Airbus brings new experimental technology to the International Space Station
Friedrichshafen, 25 April 2019 – Airbus is bringing another experimental system to the International Space Station (ISS) in the form of the photobioreactor (PBR). The PBR, developed by the University of Stuttgart and built by Airbus on behalf of the German Aerospace Center (Deutsches Zentrum für Luft- und Raumfahrt; DLR), is designed to convert part of the CO2extracted by the ‘LSR’ Life Support Rack on board the ISS into oxygen and biomass, which could help to save valuable resources during future long-term missions into space.
Future human research missions are expected to take astronauts to the Moon and Mars. A deciding factor for the success of these missions will be keeping the resources carried to a minimum. As it is both difficult and expensive to send new supplies from Earth, the greatest possible closure of the respective resource cycles for water, oxygen and food is of vital importance. Most waste water is already reprocessed into fresh water on the ISS.
The Life Support Rack (LSR) of the European Space Agency (ESA) has been on the ISS since October 2018. The rack, which was built by Airbus and was formerly known as the ACLS (Advanced Closed Loop System), collects the carbon dioxide (CO2) exhaled by the astronauts and uses a Sabatier process to convert this back into oxygen by means of electrolysis. The ISS experiment ‘PBR@LSR’ is a technology demonstration designed to convert CO2 into oxygen and biomass. To achieve this, the PBR will be connected to the LSR physicochemical system (hybrid approach) and operated for up to 180 days, during which time the stability and performance of the system and the algae culture will be recorded and evaluated.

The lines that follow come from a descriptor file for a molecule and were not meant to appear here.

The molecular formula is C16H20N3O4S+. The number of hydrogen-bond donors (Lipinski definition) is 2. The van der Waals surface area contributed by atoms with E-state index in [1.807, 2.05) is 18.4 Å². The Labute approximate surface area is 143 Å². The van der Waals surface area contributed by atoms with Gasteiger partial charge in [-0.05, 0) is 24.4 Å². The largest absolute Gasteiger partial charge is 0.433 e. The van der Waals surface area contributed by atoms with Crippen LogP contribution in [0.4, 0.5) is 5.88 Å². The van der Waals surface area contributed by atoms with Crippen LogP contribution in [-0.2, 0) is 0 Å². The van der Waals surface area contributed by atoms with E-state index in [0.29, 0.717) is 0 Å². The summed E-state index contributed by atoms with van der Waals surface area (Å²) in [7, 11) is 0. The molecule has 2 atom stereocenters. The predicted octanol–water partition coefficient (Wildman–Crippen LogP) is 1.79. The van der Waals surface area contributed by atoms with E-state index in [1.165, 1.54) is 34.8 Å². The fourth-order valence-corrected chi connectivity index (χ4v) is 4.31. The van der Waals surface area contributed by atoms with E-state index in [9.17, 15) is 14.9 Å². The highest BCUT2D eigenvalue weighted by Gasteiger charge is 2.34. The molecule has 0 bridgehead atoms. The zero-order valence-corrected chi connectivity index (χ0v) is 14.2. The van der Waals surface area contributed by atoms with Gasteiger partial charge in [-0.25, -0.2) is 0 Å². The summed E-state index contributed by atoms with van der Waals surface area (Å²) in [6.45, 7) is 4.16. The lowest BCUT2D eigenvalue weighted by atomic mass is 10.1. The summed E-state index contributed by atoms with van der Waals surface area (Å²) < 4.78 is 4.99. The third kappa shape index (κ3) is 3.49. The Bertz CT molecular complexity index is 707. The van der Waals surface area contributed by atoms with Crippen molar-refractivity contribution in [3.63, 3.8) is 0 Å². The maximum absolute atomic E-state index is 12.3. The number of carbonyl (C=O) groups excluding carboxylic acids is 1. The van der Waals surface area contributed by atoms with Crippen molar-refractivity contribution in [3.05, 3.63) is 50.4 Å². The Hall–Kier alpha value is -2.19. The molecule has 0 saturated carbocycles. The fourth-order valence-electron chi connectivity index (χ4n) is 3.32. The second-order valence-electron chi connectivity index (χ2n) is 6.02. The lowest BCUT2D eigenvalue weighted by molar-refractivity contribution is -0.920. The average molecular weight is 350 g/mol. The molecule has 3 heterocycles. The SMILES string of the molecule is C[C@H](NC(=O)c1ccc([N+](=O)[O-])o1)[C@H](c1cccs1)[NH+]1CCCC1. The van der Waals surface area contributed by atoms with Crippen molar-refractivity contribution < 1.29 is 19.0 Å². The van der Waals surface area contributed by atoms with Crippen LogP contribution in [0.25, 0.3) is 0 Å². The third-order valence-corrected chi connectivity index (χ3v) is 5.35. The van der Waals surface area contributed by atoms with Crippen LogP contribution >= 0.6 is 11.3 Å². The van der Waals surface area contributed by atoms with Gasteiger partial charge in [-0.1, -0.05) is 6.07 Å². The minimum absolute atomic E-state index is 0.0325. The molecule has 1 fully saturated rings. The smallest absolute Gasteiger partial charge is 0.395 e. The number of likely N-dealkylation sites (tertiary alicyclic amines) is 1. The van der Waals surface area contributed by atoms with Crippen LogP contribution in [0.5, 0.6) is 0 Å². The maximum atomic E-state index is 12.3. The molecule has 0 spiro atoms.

The Chlorella vulgaris microalgae was selected as the photosynthesiser, which is already being used as a food (supplement), as it is very rich in protein. In future, some 30% of the astronauts’ food could be replaced by this algal biomass.
The CO2 required is, for the most part, to be supplied by the LSR. In the event that no CO2 is available, the algae can also be supplied with the CO2 it needs from a bottle carried on board. The algae is fed with a nutrient solution every 14 days, while at the same time being thinned out to allow new algae space to grow. Once the experiment is complete, the performance and life cycles of the culture will be evaluated, with several samples sent back to Earth for genetic analysis.
The hybrid approach, as used in ‘PBR@LSR’, will not only be of benefit on long-term missions in space; it will also allow resources to be saved in a more general sense, thereby also boosting sustainable business practices on Earth.
The next development stage of technological importance would be processing the harvested biomass to produce food. Chlorella vulgaris is already in use as a source of protein in a wide range of food. In contrast to ground-based processing, suitable, highly efficient processing methods that are lightweight and require only limited space and energy are yet to be developed for space flight.